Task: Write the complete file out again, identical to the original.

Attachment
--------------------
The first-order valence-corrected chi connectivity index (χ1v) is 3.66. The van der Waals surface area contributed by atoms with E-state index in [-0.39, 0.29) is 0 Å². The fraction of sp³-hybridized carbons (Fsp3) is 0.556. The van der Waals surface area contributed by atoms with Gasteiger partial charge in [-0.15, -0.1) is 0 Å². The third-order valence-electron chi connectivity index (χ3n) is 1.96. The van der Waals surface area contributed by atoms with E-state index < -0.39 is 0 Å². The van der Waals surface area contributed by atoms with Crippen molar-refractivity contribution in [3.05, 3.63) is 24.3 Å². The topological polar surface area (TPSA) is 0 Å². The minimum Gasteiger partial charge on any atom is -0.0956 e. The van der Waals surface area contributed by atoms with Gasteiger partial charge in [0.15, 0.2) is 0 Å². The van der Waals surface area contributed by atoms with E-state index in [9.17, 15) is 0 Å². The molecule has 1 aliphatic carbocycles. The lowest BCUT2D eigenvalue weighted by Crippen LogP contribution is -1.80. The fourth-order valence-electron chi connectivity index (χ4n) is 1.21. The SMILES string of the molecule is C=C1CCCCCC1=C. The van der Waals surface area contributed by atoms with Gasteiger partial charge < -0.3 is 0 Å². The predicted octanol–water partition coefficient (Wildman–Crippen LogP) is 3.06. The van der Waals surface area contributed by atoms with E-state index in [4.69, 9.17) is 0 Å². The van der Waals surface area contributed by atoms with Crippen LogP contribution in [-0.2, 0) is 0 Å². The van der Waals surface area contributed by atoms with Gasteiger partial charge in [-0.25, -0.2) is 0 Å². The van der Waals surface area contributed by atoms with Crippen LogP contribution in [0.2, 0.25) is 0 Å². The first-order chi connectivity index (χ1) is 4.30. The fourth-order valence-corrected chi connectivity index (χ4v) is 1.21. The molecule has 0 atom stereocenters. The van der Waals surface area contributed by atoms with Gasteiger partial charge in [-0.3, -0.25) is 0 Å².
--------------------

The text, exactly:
The first-order valence-corrected chi connectivity index (χ1v) is 3.66. The van der Waals surface area contributed by atoms with E-state index in [-0.39, 0.29) is 0 Å². The fraction of sp³-hybridized carbons (Fsp3) is 0.556. The van der Waals surface area contributed by atoms with Gasteiger partial charge in [-0.15, -0.1) is 0 Å². The third-order valence-electron chi connectivity index (χ3n) is 1.96. The van der Waals surface area contributed by atoms with E-state index < -0.39 is 0 Å². The van der Waals surface area contributed by atoms with Crippen molar-refractivity contribution in [3.05, 3.63) is 24.3 Å². The topological polar surface area (TPSA) is 0 Å². The minimum Gasteiger partial charge on any atom is -0.0956 e. The van der Waals surface area contributed by atoms with Gasteiger partial charge in [0.15, 0.2) is 0 Å². The van der Waals surface area contributed by atoms with E-state index in [9.17, 15) is 0 Å². The molecule has 1 aliphatic carbocycles. The lowest BCUT2D eigenvalue weighted by Crippen LogP contribution is -1.80. The fourth-order valence-electron chi connectivity index (χ4n) is 1.21. The SMILES string of the molecule is C=C1CCCCCC1=C. The van der Waals surface area contributed by atoms with Gasteiger partial charge < -0.3 is 0 Å². The predicted octanol–water partition coefficient (Wildman–Crippen LogP) is 3.06. The van der Waals surface area contributed by atoms with E-state index in [4.69, 9.17) is 0 Å². The van der Waals surface area contributed by atoms with Crippen LogP contribution in [-0.2, 0) is 0 Å². The van der Waals surface area contributed by atoms with Gasteiger partial charge in [-0.25, -0.2) is 0 Å². The van der Waals surface area contributed by atoms with Crippen LogP contribution in [0.2, 0.25) is 0 Å². The first-order chi connectivity index (χ1) is 4.30. The fourth-order valence-corrected chi connectivity index (χ4v) is 1.21. The molecule has 0 atom stereocenters. The van der Waals surface area contributed by atoms with Gasteiger partial charge in [-0.3, -0.25) is 0 Å².